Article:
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Idaho is home to one of North America's oldest ski resorts, Sun Valley, where the world's first chairlift was installed. Snow sports are popular here. During the warmer months, whitewater rafting and kayaking are major pastimes. Hell's Canyon and the Salmon River boast some of North America's finest whitewater. The state motto is "Esto Perpetua," Latin for, "Let it be forever."
Idaho, the 43rd state, joined the US in 1890. Idaho is appropriately shaped like a logger's boot, and logging as well as mining are big industries in the state. But Idaho is probably best known for its potatoes. Idaho's state's name is thought to be an Indian name, Ee-dah-hoe, which means "gem of the mountains." Idaho has a rugged landscape with some of the largest unspoiled natural areas in the country. Boise is the capital and the Idaho state horse is the Appaloosa (Equus caballus).
Idaho State Symbols is a state resource that contains descriptions and pictures of the state symbols, emblems, and mascots of the state, which can be quickly accessed. These symbols, which reflect the history and culture of the state, are often opportunities for politicians to "tie themselves to popular symbols", for teachers to highlight the legislative process to their students, and for lobbyists to "have their products given official designation".
Idaho's first official symbol was its seal, adopted in 1863 when the Idaho Territory became an organized incorporated territory of the United States. The state's second symbol was its motto, "Esto Perpetua" (Let it be perpetual) which was chosen shortly after Idaho was admitted to the Union in 1890. Five additional symbols were added between 1900 and 1950, including three in 1931 alone. Six symbols were designated between 1950 and 2000, and three additional symbols have been added since 2000. Two symbols have been adopted that were proposed by students; the Appaloosa became the state horse in 1992 following a proposal from sixth-graders from Eagle, Idaho and in 1992 elementary school students in Boise introduced the Monarch Butterfly (Danaus plexippus) as the state insect. Idaho's most recent symbol is the Peregrine Falcon (Falco peregrinus) adopted as the state raptor in 2004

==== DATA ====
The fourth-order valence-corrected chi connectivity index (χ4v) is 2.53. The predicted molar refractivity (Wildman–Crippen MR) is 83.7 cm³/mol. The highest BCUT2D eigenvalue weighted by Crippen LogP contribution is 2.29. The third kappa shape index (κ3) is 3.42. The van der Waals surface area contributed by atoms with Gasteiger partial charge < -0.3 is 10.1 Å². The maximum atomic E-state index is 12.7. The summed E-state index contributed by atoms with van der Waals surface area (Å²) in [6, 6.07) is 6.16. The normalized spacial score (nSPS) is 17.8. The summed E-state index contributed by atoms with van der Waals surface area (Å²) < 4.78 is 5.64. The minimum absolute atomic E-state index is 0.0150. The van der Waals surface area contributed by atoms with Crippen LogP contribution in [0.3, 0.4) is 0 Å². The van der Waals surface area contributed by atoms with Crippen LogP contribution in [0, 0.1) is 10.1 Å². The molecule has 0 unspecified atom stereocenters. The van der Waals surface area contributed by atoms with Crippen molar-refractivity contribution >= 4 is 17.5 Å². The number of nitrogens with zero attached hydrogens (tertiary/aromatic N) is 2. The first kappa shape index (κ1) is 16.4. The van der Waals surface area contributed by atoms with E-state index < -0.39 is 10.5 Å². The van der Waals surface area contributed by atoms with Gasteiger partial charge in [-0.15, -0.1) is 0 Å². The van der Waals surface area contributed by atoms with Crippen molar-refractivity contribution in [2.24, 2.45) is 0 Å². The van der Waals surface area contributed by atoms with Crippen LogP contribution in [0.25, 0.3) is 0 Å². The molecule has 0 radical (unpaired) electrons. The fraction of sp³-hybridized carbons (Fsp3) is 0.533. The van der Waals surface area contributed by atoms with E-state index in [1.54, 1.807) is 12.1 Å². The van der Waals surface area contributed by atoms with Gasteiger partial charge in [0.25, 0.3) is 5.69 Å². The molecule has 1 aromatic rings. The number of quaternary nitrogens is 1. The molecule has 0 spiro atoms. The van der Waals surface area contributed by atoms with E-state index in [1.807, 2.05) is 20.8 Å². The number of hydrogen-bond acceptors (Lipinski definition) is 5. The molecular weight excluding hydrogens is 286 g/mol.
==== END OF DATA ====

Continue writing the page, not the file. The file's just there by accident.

Idaho State Symbols, Emblems, and Mascots
Symbol Name - (Species)
|American Folk Dance||Square Dance|
|Amphibian||Idaho giant salamander
(Dicamptodon aterrimus) - April 2, 2015
|Fossil||Hagerman Horse Fossil
originally described as (Plesippus shoshonensis)
|Gem or Stone||Star Garnet
(Let it be perpetual)
|Quarter||Idaho State Quarter|
|Song||"Here We Have Idaho"|
(Pinus Monticola pinaceae)